A county in NJ is going to begin foreclosure using Eminent Domain on a property that I hold a tax lien on. Does anyone know if the lien gets paid off or whether I get stripped?
Appreciate the feedback.
Wow that's not something you hear about every day. I don't know the answer, but I would like to know. I found this article on nolo which may or may not apply here. If I were to guess, it would be that your liens are safe. I doubt the county would want to disenfranchise its own tax lien investors. Seems the investors would have a cause of action if the tax liens were stripped, since they facilitated purchase of the liens in the first place. Have you called the county to ask about it?
Strange situation but gun to my head, I'd guess your liens are protected. States that have tax liens at all tend to protect them pretty vigorously. Even against themselves.
Obviously you should consult an attorney that specializes in all things tax liens up there in NJ and speak with the county directly.
In this case, the lien was sold by the town and the foreclosure is being initiated by the county. Another interesting point is the tax sale was recent, about the same time that the County Board of Freeholders voted to use Eminent Domain. The actual timing of events may create some additional questions.
I haven't received formal notice yet, but was told it was forthcoming. The tax collector who sold the lien had never seen this before and couldn't offer any insight. The County hasn't returned my call yet. I know this is really an "attorney question", but I thought I would try this forum to do some homework on a topic I have not seen before.
Ask your lawyer to take a look at UNION COUNTY UTILITIES AUTHORITY, PLAINTIFF, v. PAUL JOSEWITCH, et als. Superior Court of New Jersey, Law Division, Union County, 269 N.J. Super. 218; 634 A.2d 1378; 1993 N.J. Super. LEXIS 887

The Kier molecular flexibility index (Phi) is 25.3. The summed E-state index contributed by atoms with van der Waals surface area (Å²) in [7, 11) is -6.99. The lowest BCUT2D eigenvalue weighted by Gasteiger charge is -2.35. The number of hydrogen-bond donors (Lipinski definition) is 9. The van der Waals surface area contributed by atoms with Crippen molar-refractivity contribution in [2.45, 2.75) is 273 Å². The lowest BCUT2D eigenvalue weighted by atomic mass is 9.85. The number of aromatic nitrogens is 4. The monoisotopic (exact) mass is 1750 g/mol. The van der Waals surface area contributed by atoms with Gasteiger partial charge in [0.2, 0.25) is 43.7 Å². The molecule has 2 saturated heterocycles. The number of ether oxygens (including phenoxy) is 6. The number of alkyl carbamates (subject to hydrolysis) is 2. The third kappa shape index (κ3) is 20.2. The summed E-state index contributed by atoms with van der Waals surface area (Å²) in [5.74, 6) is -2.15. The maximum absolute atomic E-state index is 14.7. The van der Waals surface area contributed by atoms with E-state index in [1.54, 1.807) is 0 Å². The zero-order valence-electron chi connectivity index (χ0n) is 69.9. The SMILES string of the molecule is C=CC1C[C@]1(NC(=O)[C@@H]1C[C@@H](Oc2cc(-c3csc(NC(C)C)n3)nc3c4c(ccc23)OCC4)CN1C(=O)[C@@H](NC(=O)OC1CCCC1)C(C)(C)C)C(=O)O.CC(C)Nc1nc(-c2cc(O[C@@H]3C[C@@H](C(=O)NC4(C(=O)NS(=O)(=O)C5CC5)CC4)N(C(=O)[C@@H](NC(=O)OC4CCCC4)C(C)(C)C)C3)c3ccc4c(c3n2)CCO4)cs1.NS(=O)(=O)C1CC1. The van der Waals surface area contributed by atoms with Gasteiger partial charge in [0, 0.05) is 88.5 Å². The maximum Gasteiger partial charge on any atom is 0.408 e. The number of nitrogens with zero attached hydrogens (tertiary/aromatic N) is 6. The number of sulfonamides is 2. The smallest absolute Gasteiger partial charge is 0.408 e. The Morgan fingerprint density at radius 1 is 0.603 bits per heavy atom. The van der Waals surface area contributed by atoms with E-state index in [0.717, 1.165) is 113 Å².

Do you know if they are taking the whole thing or just a portion? That is key. I have had three or four of these pop up over time and all have been tiny slices for sidewalks, etc. and in the end it does not effect the overall lien on the rest of the property. I just got served on one in Sussex County where they are taking a couple hundred square feet to redo curbing and an intersection
That's an excellent point Jared. I haven't received the paper work yet so I'm not sure if it's a piece or the whole thing. What's your experience if it's the whole property?
The one time it happened I was paid fairly quickly after getting served, so I was not privy to all the in's and out's. Depending on the type of action and how many parties are involved (especially an action involving the DEP, ) it is possible to lose out on your investment or at the very least, just get back what you paid.
Updated about 3 years ago
I should add that the possibility of being completely out of luck is probably low. Worse case is you could lose out, but that is rare and in extreme cases.
So it looks like the county is going to take a portion of the property for road improvement purposes. The owner will be paid an appraised value and all liens remain in place. If the county had taken the entire parcel, the appraised value would be distributed first to lien holders, with the balance to the property owner.
The only way a lien holder loses is if the appraised value is less than the lien.
Thanks everyone for your input.
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